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Parasitized psyllid larva (note the exit hole), left; parasitic wasp (right).

A parasitic wasp, Tamarixa radiata, originally from Pakistan, has been found capable of controlling disease-carrying psyllids. In California, where the disease is not yet well established, more than one million of these wasps are released annually in an effort to nip infestation in the bud. Other predatory or parasitic insects are also being tested.

Researchers are also actively looking for any specimens of citrus that are naturally resistant to citrus greening disease. For years, none had been seen anywhere in the world, but the University of Florida’s Citrus Research and Education Center announced in April 2016 that researcher Jude Grosser had found, among the thousands of conventional crosses he made, a single orange tree that appears citrus greening-resistant. Although infected with the bacteria for 5 years now, it has remained green and healthy and continues to produce abundantly. Seedlings grown from this “mother tree” have also been found to be resistant to the disease.

Other scientists are working on ways to effectively inject antibiotics (including penicillin) into affected trees, since citrus greening is a bacterial disease and bacteria are sensitive to antibiotics. One method being tested uses lasers to puncture mini-holes in the leaves through which the product can be injected.

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Many consumers find GMOs unacceptable.

It’s already possible to genetically modify citrus trees by inserting into them a gene from another plant (to date, spinach and arabidopsis genes have been found effective), a treatment that provides strong resistance to the disease. Researchers are however concerned the public will not accept this kind of genetic manipulation, since the fear of GMOs (genetically modified organisms) is widespread, notably in Europe.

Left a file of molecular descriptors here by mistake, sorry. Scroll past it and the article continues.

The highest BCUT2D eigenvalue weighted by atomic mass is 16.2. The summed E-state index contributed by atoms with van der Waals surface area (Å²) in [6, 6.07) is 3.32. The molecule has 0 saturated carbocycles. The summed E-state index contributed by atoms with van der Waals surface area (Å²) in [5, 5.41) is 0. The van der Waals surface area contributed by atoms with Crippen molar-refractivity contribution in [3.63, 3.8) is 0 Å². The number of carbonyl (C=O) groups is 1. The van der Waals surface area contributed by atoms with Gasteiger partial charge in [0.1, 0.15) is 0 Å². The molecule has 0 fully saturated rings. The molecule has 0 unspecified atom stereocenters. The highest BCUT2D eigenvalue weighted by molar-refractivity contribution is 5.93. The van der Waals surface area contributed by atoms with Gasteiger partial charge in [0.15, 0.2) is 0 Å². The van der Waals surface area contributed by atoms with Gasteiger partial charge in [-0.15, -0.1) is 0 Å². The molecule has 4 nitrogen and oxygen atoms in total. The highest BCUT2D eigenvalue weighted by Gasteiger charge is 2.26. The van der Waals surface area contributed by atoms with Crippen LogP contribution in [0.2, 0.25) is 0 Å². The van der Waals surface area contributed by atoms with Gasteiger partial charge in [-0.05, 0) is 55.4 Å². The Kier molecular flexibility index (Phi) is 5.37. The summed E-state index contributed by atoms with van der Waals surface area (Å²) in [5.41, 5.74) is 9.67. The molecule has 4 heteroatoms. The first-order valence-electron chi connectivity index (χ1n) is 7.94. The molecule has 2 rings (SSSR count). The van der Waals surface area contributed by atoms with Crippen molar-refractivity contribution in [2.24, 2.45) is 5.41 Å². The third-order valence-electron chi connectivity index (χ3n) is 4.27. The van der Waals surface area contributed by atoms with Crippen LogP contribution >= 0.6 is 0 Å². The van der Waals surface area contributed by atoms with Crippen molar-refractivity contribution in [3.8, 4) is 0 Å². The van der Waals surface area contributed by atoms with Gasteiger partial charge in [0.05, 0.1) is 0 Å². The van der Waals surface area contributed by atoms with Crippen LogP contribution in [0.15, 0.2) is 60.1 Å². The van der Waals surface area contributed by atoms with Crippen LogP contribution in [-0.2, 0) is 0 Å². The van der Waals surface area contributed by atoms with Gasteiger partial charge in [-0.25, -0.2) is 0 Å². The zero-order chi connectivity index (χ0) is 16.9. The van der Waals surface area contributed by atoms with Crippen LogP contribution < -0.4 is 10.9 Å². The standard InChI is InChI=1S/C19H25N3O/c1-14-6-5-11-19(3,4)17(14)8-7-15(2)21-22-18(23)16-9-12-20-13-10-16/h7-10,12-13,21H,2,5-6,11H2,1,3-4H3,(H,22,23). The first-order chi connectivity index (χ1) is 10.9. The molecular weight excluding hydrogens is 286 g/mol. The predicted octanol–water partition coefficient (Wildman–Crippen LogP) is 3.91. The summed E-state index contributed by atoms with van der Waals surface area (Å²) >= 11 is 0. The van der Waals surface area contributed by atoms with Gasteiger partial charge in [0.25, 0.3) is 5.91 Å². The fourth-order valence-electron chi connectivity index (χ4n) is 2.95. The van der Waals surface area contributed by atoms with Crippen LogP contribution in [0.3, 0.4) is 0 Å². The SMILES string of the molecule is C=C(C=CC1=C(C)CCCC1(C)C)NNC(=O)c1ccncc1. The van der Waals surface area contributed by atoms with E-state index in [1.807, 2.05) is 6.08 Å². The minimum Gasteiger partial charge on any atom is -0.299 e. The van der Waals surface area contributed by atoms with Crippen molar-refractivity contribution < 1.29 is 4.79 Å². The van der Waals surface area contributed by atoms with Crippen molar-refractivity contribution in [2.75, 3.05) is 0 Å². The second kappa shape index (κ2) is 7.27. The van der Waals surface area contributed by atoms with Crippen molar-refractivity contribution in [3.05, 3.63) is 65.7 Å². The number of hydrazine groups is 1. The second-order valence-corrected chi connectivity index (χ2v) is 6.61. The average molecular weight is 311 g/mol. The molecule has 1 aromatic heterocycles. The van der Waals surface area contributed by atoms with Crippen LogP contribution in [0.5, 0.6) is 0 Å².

Another possibility would be to “switch off” the gene that causes the fatal reaction of citrus trees to the presence of citrus greening bacteria, thus giving a tree that would grow healthily despite the presence of the disease. This is done by genetic engineering and the concern is therefore that the population will consider such a plant a GMO and therefore unacceptable even though no gene transfer had taken place.


In conclusion, the citrus industry is in serious trouble and consumers are already being affected. You simply will not be able to find citrus fruits as readily in a few years, or if so, only at exorbitant prices, because even if an “effective solution” is found, it will take 20 years or more to implement.

20170106I.jpgMake sure you enjoy your next glass of orange juice: it may be your last!